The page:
One movement that materialized in 2011 attempting to mitigate joblessness and economic oppression experienced by the college-grad demographic also had no solution for relief. You recall the movement that embodied the voice against the wealthy and getting wealthier 1%; it was Occupy Wall Street. I tracked this loose assembly on Twitter and across the media for their two-year run and came to my own conclusion: OWS was a counterfeit movement frayed by a confused ideology. I believe that the counterfeit will soon be followed by another movement characteristically more aggressive; it will be validated and receive support from institutions and organizations and work in alliance with sub-cultures that demand recognition of their particular so-called oppressions.
What OccupyWallStreet inherited, philosophically, was an ambition and obligation to also incorporate a religious and ideological component; their only safe and easy targets were Republicans and Christians. Likewise, The Arab Spring was rooted in overcoming religious oppression. The United States issues are political and economic but are in reality, social and religious.
The next movement, on the next iteration, will certainly retain its comprehensive economic overtones concerning inequality but likely carry the analogy to victimization joined by those locked in racial, immigration and sexual rights issues. Could it be possible, too, that following after President Obama, himself a promoter of activism, that our next President identifies his/ her platform as a Movement Leader? There is another movement on the move.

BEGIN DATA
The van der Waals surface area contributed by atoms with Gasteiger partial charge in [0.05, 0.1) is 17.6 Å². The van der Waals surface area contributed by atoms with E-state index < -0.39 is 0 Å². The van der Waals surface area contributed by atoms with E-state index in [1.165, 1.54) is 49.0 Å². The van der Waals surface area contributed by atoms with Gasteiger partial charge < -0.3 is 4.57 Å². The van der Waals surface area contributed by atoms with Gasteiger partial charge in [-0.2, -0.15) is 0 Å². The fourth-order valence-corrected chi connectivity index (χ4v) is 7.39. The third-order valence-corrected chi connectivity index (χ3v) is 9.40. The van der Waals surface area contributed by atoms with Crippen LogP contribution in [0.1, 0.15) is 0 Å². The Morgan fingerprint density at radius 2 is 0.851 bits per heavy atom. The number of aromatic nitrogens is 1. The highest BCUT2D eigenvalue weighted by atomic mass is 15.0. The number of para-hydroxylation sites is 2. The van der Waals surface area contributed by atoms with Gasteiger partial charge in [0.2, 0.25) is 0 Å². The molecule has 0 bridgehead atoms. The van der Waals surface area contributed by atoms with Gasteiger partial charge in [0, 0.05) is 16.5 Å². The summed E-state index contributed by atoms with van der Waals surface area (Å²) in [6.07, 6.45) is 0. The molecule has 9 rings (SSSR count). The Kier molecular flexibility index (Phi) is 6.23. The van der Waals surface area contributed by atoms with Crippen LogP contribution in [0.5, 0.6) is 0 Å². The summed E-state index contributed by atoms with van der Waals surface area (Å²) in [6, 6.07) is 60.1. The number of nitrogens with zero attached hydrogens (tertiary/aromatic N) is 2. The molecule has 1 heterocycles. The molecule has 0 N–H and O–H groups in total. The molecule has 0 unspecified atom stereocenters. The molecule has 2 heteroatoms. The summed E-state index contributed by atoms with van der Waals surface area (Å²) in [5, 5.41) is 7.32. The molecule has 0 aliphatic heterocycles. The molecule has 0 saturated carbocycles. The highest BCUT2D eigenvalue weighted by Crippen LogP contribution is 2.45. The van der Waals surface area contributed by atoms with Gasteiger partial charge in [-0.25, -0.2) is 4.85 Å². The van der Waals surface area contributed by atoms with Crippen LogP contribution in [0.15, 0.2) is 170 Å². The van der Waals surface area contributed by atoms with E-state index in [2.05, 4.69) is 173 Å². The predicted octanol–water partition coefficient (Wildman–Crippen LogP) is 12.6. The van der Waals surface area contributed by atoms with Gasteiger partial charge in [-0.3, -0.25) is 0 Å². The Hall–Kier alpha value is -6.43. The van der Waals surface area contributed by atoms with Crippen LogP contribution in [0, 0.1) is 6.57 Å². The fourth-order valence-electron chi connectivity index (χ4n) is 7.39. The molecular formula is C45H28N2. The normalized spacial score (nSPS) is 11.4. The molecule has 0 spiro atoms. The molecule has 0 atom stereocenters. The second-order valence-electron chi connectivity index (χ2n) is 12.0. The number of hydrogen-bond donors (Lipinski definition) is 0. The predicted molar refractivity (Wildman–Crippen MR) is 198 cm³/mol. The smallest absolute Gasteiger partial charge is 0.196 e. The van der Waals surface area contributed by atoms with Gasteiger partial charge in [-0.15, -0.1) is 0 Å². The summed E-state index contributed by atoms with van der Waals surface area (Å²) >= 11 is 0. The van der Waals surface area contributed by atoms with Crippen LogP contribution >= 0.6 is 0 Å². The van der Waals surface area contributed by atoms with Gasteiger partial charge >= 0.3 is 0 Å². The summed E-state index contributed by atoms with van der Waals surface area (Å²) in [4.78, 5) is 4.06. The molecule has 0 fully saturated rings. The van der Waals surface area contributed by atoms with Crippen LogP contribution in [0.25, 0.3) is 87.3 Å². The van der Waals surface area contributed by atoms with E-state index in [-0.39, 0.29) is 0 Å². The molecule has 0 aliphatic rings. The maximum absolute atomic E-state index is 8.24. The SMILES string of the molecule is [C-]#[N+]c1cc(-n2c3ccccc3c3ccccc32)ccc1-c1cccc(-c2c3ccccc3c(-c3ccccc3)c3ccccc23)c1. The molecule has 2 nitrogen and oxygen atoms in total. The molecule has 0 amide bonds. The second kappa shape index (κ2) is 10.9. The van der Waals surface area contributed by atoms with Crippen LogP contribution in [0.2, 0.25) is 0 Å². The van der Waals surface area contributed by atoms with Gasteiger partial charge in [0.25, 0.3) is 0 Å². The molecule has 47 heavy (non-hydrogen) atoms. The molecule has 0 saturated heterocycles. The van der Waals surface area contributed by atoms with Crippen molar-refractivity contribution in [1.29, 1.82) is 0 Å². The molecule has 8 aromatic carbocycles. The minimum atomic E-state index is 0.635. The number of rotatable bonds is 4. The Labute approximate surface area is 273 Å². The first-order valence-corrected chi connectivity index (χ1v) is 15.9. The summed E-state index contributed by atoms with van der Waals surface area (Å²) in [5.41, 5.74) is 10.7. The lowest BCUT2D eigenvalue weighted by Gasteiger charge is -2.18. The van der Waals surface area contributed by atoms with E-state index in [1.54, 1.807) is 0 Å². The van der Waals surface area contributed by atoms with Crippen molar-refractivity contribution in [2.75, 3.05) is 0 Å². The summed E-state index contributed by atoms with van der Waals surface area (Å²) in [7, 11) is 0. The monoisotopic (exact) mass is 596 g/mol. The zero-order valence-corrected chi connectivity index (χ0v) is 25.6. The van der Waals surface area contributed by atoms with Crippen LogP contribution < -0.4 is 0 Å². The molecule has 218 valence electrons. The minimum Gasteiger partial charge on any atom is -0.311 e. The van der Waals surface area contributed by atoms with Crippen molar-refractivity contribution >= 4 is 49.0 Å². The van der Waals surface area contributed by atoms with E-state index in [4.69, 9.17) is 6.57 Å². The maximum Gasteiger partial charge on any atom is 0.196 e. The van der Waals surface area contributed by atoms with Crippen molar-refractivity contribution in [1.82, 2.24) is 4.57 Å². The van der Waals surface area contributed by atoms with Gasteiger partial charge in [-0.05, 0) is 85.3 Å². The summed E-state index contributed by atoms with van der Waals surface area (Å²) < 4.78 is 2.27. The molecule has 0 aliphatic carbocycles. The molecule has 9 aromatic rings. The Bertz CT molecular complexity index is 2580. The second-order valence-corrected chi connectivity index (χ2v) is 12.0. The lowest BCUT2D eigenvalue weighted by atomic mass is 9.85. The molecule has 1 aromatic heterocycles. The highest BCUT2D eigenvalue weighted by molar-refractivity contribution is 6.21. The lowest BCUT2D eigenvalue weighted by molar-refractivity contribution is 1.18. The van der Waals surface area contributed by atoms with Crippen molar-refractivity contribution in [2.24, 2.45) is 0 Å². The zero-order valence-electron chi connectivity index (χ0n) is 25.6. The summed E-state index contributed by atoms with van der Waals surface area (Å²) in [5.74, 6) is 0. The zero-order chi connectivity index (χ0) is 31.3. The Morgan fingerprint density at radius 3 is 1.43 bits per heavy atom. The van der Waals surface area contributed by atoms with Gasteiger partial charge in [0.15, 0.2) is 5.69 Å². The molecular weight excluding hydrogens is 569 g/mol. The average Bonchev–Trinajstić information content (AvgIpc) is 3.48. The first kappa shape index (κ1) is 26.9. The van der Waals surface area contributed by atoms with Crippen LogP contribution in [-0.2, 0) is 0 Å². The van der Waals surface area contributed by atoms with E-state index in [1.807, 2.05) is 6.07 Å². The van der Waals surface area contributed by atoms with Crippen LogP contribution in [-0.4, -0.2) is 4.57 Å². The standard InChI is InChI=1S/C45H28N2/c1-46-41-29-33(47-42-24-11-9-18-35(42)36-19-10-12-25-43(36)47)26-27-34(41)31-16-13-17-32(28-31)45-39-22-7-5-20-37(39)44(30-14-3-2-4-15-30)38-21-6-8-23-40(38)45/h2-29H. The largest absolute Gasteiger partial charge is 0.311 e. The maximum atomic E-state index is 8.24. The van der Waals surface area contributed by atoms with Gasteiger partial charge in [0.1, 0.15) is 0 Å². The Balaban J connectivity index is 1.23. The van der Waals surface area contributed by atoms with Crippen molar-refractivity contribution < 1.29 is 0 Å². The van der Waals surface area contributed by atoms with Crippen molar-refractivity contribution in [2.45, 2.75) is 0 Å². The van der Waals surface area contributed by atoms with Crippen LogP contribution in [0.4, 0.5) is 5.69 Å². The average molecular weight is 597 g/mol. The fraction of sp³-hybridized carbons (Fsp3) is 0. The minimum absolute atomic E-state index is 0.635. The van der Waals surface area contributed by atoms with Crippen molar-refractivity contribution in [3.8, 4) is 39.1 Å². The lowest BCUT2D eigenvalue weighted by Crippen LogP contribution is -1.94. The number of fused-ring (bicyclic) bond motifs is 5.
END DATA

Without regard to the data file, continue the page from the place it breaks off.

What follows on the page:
Although in the Great Recession after losing my career and retirement safety net, I didn’t find it necessary to join a movement. I job searched endlessly and worked low-wage jobs, leaving behind $41/hour for $9.10/hr. Now outside of corporate walls I began to focus on all the “other” voices in the world and our nation - we were changing to a nation of the movements which I elaborated in The Only Fields That Matter, published in 2014.
The Occupy Wallstreet Movement captured my attention in 2011 for one reason only: it seemed to be heralding the coming of a more ideological, more centralized, more victimized movement based on social injustices perceived by a younger American generation raised on social medias. They didn’t want to be Democrats or Republicans – they wanted liberties without restraint and responsibility. In other parts of the world the Arab Spring movement spread to 21 nations preceding Occupy Wallstreet only by a few months; as you can see from this timeline. The chaos in the Arab Spring uprisings always began in street protests. Presently, this new movement I believed in 2011 was forming – neither Democrat nor Republican - are now protesting in US city streets: not my President-Not my country.